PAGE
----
New York State Library
NYSL Facebook page NYSL Instagram account NYSL Twitter account

James C. Kelly
Letters, 1862-1864


Quantity: 1 box (0.25 cubic ft.)
Access: Open to research
Acquisition: Gift: Kathleen Bacom, Chicago, Illinois, March 2015
Processed By: Fred Bassett, Senior Librarian, Manuscripts & Special Collections, April 2015
View catalog record

Biographical Note:

James C. Kelly was born June 16, 1824, and was living in Johnstown, New York, at the time he enlisted for military service during the Civil War.  Service records indicate he mustered in on August 29, 1862, as private with Company A of the 153rd New York Regiment of Infantry.  He was promoted to the rank of corporal on October 17, 1862, and sergeant on March 31, 1863.  He was wounded in action September 19, 1864, at Winchester, Virginia, and died of his wounds September 20, 1864.

He was married in September 1855 to Fidelia Ann Close (1836-1905), the daughter of Peter and Mary Ann (Brown) Close. They had four children: Theresa (b. 1856), Emily (b. 1859), James E. (b.1861), and John B. (b. 1863). 

Scope and Content Note:

These papers consist chiefly of letters James C. Kelly wrote to his wife, Fidelia Ann Kelly, in regards to his experiences of serving in the 153rd New York Volunteers during the Civil War.  Kelly articulately discusses battles and skirmishes, camp life, disease, the horrors of war, picket duty, troop movements, the rigors of marching, and military strategy.

Official documentation indicates the 153rd New York Volunteers were mustered into service on October 18, 1862, and left the same day for Washington, D.C.  Kelly's first letter of October 28, 1862, was written from Camp Slough near Alexandria, Virginia, where this regiment would be stationed for several months as part of the forces that were responsible for defending the capital city from attack. In a letter written about July 10, 1863, he indicated that his regiment had been moved into Washington, where he continued to write from until February 1864. During its time in Washington the regiment was engaged in garrison and guard duty. From April to June 1864, he wrote from Louisiana, where his regiment was involved in some minor skirmishes during the Red River campaign. He was back in Washington by July 11, as indicated in the letter of that date. In the same letter he indicated that they would not be staying there long. On August 1, 1864, he wrote from a camp near Frederick, Maryland, mentioning they had had a number of long, hard days of marching since his regiment had come north.  Kelly's last letter to his wife was written August 20, 1864, most likely from a camp near Charles Town, West Virginia, which is along the way to Winchester, Virginia, where he became a casualty of battle.

Like so many letters written by Civil War soldiers, Kelly's expressed mixed feelings about pride and sense of duty in serving his country versus intense fear and loneliness. Homesickness, worries about money, concerns about the health and well-being of his family were also frequently mentioned along with concerns about his own health and imminent possibility of death.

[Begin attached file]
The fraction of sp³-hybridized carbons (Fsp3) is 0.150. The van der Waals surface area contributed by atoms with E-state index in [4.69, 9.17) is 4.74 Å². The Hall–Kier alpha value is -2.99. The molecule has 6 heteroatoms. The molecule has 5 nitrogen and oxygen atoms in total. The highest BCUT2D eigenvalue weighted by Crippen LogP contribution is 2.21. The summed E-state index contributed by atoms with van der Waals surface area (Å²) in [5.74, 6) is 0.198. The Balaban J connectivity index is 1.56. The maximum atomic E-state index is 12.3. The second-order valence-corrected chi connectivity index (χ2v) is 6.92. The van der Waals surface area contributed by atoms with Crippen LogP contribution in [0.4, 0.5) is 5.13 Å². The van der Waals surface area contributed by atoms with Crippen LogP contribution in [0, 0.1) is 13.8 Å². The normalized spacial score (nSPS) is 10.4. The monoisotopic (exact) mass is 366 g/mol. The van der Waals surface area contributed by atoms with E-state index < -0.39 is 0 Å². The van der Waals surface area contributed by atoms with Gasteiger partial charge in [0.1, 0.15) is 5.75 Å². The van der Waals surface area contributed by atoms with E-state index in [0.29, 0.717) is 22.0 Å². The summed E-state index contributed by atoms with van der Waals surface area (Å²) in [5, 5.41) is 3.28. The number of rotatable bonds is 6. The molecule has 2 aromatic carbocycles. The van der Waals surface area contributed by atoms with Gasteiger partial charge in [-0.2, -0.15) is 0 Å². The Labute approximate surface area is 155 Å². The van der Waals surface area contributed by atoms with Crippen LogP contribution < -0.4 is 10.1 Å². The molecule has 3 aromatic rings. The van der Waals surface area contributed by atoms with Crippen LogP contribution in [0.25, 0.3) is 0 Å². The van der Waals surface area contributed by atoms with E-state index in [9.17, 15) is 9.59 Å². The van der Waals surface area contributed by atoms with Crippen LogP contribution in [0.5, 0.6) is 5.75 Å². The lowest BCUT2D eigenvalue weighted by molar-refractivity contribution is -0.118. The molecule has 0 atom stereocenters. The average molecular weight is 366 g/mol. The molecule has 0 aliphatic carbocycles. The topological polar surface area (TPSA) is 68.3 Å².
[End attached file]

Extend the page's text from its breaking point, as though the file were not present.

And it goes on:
Inventory of documents:

The letters are contained in a loose leaf binder that was compiled by Kathleen Bacom.  A transcription accompanies each letter.  All letters were written by James C. Kelly and addressed to his wife Fidelia Ann Kelly unless noted otherwise.

Item Description
1 undated, incomplete letter
2 undated, incomplete letter
3 October 28, 1862, Camp Slough, Alexandria, Va.
4 November 26, 1862, Camp Slough, Alexandria, Va.
5 December 3, 1862, Camp Slough, Alexandria, Va.; note added on December 4
6 December 19, 1862, Camp Slough, Alexandria, Va.; note added on December 21
7 January 12, 1863, Camp Slough, Alexandria, Va.; note added on January 13
8 January 19, 1863, camp near Alexandria, Va.
9 January 26, 1863, Alexandria, Va.
10 February 7, 1863, Alexandria, Va.
11 March 6, 1863, Alexandria, Va.
12 March 7, [1863], Alexandria, Va.
13 April 23, 1863, Camp Slough, Alexandria, Va.
14 April 26, 1863, Alexandria, Va.
15 May 17, 1863, camp near Alexandria, Va.
16 May 31, 1863, Alexandria, Va.
17 July [10], 1863, Washington, D.C. (date from postmark)
18 September 16, 1863, Washington, D.C.
19 September 25, 1863, Washington, D.C.
20 October 1, 1863, Washington, D.C.
21 October 7, 1863, Washington, D.C.
22 October 30, 1863, Washington, D.C.
23 November 13, 1863, Washington, D.C.
24 November 20, 1863, Washington, D.C.
25 November [?], 1863, Washington, D.C. (postmark: November 26)
26 November 26, 1863, Washington, D.C.
27 November 29, 1863, Washington, D.C.
28 December 3, 1863, Washington, D.C.
29 December 10, 1863, Washington, D.C.
30 December 11, 1863, Washington, D.C.
31 January 31, 1864, Washington, D.C.
32 January 15, 1864, Washington, D.C.
33 January 22, 1864, Washington, D.C.
34 January 28, 1864, Washington, D.C.
35 February 14, 1864, Washington, D.C.
36 February 17, 1864, Washington, D.C.
37 April 12, 1864, Grand Encore, La.
38 June 18, 1864, Morganza, La.
39 June 26, 1864, Morganza, La.
40 July 11, 1864, Washington, D.C.
41 August 1, 1864, Frederick, Md.
42 August 24, 1864, near Charleston, Va. [sic – probably Charles Town, W. Va.]
43 Letter to Fidelia Kelly from sister, Cynthia Potter, postmarked March 30, 1864 from New Orleans
Last Updated: March 14, 2022